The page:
Monday, December 6, 2021

“Why didn’t you leave?”

Mention that someone is in an unhealthy or abusive relationship and their first question is, “Why don’t they leave?” If you have never been through an abusive relationship, this sort of response might seem logical.

Dr Sophie Moagi, a clinical psychologist says, “marriage, children, and shared finances are often huge reasons that people in abusive relationships stay in them. This dependency is heightened in relationships where one partner is differently abled. But there are also similar factors that affect young people’s decisions to stay in relationships, including shared friend groups and living situations. People in abusive relationships often feel embarrassed to admit that their partner is abusive for fear of being judged, blamed, marginalized, pitied or looked down on. People in abusive relationships often attempt to break up with their partner several times before the break up sticks. On average, a person in an abusive relationship will attempt to leave 7 times before finally leaving for good.”

Without an understanding of abuse, or if one has fortunately never been in an abusive situation themselves, it is difficult to imagine why someone who has suffered seemingly horrifying mistreatment would stay in a situation of danger, distress, and degradation. Out of human curiosity, the question “ why didn’t she leave”  is a natural and logical one. Research has identified that women do not leave for a variety of factors, both external and internal, including economic dependency, the shortcomings of the criminal justice system, inadequate social support from workplaces and the community, as well as internal psychological processes. Since abusive relationships are “bad” and are marred by control from start to end, it makes it very difficult for a victim to leave with their sense of self-trust eroded.

Further, many victims fear that leaving their abusers may lead to an escalation of abuse, many female victims of abuse feel a necessity to leave only when they feel there is a real threat that they may be murdered; it is a very real possibility that until that point, victims may stay living with the abuse because it is relatively safe in comparison to what could happen if they were to attempt to break free. Society normalizes unhealthy behaviour so people may not understand that their relationship is abusive. When you think that unhealthy or abusive behaviours are normal, it is hard to identify your relationship as abusive and therefore there is no reason to seek help. Oftentimes, people in emotionally abusive relationships may not understand that they are being abused because there is no violence involved. Also, many will dismiss or downplay emotional abuse because they don’t think it is as bad as physical abuse. It is hard for those in abusive relationships to leave their partners after they have continuously been made to feel worthless and like there is no better option for themselves.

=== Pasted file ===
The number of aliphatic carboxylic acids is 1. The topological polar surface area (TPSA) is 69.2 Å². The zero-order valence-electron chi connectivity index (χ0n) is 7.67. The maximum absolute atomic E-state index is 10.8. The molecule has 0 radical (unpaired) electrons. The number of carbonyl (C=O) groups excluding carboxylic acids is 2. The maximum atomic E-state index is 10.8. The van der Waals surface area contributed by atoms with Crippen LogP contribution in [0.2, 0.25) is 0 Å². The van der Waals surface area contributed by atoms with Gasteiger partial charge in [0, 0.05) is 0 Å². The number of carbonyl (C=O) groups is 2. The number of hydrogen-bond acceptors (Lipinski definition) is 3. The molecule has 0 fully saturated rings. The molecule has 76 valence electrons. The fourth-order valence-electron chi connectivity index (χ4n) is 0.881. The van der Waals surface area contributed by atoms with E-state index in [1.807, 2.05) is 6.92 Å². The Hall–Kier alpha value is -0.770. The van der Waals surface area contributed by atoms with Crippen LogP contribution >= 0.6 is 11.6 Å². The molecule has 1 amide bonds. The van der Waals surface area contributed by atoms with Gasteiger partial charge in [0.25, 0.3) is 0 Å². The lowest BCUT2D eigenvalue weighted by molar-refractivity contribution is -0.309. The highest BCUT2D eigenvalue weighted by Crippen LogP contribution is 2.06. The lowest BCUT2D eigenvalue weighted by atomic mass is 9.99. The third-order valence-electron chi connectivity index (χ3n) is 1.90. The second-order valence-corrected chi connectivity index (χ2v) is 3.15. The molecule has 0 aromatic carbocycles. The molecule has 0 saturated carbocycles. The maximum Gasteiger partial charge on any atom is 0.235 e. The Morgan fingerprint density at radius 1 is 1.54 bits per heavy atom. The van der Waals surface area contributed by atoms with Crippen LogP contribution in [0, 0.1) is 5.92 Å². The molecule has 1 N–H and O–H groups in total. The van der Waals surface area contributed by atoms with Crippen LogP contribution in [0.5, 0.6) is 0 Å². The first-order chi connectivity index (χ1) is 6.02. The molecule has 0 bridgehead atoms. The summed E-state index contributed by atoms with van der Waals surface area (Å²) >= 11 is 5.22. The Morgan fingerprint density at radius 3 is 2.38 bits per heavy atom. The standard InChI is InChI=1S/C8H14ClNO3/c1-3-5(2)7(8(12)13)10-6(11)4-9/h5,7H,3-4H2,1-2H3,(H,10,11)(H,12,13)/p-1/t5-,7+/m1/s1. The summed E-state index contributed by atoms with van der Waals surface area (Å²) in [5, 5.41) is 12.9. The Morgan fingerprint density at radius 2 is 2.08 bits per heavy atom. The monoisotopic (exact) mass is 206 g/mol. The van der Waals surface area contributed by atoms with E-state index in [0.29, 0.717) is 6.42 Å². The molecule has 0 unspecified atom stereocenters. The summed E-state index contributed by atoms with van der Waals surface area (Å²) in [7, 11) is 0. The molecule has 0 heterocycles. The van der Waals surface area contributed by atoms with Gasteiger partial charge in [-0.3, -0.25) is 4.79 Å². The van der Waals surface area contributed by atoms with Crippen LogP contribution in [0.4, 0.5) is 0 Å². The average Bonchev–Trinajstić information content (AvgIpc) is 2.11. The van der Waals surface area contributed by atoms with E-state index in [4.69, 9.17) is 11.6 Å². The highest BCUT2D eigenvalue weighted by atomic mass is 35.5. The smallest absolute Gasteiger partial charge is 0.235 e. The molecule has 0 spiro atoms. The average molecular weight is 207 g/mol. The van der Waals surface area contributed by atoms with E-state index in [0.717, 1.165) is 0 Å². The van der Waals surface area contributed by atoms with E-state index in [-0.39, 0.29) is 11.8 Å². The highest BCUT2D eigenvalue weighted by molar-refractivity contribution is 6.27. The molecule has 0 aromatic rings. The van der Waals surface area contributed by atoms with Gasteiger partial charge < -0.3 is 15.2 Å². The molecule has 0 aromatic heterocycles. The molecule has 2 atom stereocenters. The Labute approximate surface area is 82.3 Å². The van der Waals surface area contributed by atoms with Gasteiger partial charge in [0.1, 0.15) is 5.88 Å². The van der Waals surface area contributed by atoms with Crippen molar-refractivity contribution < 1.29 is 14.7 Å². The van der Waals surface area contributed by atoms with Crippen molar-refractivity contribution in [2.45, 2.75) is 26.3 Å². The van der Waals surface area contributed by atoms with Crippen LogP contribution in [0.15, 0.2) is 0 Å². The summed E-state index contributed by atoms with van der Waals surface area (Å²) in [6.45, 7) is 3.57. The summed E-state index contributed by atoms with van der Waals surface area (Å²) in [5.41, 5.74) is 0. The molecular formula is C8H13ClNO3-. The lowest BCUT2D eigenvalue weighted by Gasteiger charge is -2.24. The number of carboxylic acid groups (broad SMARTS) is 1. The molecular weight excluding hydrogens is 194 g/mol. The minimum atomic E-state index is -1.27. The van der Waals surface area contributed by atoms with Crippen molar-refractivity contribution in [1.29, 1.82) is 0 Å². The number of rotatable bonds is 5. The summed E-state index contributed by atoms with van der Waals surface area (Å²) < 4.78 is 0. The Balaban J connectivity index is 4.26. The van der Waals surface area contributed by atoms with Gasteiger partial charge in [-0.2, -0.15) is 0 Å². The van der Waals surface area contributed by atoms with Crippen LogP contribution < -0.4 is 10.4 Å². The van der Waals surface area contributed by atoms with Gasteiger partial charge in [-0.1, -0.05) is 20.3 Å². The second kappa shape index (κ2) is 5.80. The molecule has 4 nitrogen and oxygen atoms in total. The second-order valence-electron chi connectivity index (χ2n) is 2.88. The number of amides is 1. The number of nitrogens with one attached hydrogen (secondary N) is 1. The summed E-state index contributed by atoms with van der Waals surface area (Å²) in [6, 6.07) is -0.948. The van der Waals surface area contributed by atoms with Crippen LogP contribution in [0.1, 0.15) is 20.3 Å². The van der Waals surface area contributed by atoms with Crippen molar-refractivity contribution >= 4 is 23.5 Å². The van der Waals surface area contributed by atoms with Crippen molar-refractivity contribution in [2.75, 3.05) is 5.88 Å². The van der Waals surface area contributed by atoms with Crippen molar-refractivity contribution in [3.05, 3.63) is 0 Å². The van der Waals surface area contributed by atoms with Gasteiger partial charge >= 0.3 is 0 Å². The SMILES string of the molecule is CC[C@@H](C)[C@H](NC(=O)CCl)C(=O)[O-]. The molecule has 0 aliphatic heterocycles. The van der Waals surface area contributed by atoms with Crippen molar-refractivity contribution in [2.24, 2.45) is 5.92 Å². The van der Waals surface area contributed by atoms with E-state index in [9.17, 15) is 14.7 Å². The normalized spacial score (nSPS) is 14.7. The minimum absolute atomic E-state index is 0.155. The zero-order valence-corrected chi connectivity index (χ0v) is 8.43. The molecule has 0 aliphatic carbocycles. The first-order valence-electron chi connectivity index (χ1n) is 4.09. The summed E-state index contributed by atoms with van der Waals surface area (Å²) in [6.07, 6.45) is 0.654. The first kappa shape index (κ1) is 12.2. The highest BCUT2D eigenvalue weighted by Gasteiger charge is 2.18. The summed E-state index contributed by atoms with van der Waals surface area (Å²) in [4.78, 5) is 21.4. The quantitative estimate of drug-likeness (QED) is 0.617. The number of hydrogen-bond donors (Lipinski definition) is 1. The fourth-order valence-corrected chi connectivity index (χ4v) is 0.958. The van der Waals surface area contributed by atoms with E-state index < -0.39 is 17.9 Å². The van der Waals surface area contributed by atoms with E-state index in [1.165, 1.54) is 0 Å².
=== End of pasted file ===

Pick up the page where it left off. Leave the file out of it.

Dr Poloko Ntshwarang, senior Social Work lecturer at the University of Botswana says, “People believe that if they stick it out, things might change. A lot of people in abusive relationships stay in them because they love their partner and think that things will change. They might also believe their partner’s behaviour is due to tough times or feel as though they can change their partner if they are a better partner themselves. Never stay in a relationship in which you count on someone to change their behaviour for the better. There is social pressure to be in a perfect relationship and this might be the major reason people find themselves in abusive relationships. There is incredible pressure to be in a perfect relationship, and social media only accentuate this pressure.”

After every abusive incident comes a make-up honeymoon phase. Often when an abusive situation happens, it is followed by the abuser doing something nice or apologizing and promising that they will never do it again. This makes their partner minimize the original abusive behaviour. He or she showers the victim with attention, kindness, gifts, and other acts of love, along with false promises to never allow him or herself to act in an abusive way again. In this stage, with the victim feeling reassured the abuse is unlikely to return. Over time, however, the cycle repeats, with each phase becoming shorter and shorter. In addition, society perpetuates a ride-or-die mind-set, those in unhealthy or abusive relationships might stay with their partner or get back together after a break up because they feel pressure to not give up, forgive and forget or “ride it out.” Pop culture glamorizes being a “ride-or-die” for your friends and partner, making people out to be in the wrong for leaving their partner. And while being loyal is a great thing, a good friend or partner would never endanger or hurt you.

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